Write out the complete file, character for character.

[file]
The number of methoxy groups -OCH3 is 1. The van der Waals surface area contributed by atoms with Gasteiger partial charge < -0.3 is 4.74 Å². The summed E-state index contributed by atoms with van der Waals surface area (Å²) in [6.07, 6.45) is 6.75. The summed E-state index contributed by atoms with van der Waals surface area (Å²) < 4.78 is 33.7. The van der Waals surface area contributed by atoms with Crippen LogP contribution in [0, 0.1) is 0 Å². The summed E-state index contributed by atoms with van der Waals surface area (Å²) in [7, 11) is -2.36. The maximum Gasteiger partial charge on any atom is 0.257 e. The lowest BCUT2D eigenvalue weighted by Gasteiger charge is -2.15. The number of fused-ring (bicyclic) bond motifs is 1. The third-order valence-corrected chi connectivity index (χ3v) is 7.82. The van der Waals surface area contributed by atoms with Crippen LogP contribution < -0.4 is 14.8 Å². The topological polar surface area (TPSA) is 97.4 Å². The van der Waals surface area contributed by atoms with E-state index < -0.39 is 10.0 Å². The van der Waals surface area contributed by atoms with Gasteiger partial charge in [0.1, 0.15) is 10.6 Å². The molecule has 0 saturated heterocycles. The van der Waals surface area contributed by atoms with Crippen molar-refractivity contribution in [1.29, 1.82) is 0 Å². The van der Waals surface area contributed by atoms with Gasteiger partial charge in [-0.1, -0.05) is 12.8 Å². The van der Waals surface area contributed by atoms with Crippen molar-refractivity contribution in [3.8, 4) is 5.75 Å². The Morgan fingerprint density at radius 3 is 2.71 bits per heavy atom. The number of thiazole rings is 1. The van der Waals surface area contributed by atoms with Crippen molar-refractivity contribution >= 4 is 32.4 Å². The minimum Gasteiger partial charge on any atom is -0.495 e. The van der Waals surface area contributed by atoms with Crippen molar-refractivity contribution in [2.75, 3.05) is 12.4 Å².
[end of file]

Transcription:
The number of methoxy groups -OCH3 is 1. The van der Waals surface area contributed by atoms with Gasteiger partial charge < -0.3 is 4.74 Å². The summed E-state index contributed by atoms with van der Waals surface area (Å²) in [6.07, 6.45) is 6.75. The summed E-state index contributed by atoms with van der Waals surface area (Å²) < 4.78 is 33.7. The van der Waals surface area contributed by atoms with Crippen LogP contribution in [0, 0.1) is 0 Å². The summed E-state index contributed by atoms with van der Waals surface area (Å²) in [7, 11) is -2.36. The maximum Gasteiger partial charge on any atom is 0.257 e. The lowest BCUT2D eigenvalue weighted by Gasteiger charge is -2.15. The number of fused-ring (bicyclic) bond motifs is 1. The third-order valence-corrected chi connectivity index (χ3v) is 7.82. The van der Waals surface area contributed by atoms with Crippen LogP contribution < -0.4 is 14.8 Å². The topological polar surface area (TPSA) is 97.4 Å². The van der Waals surface area contributed by atoms with E-state index < -0.39 is 10.0 Å². The van der Waals surface area contributed by atoms with Gasteiger partial charge in [0.1, 0.15) is 10.6 Å². The molecule has 0 saturated heterocycles. The van der Waals surface area contributed by atoms with Crippen molar-refractivity contribution in [1.29, 1.82) is 0 Å². The van der Waals surface area contributed by atoms with Gasteiger partial charge in [-0.1, -0.05) is 12.8 Å². The van der Waals surface area contributed by atoms with Crippen molar-refractivity contribution in [3.8, 4) is 5.75 Å². The Morgan fingerprint density at radius 3 is 2.71 bits per heavy atom. The number of thiazole rings is 1. The van der Waals surface area contributed by atoms with Crippen molar-refractivity contribution >= 4 is 32.4 Å². The minimum Gasteiger partial charge on any atom is -0.495 e. The van der Waals surface area contributed by atoms with Crippen molar-refractivity contribution in [2.75, 3.05) is 12.4 Å².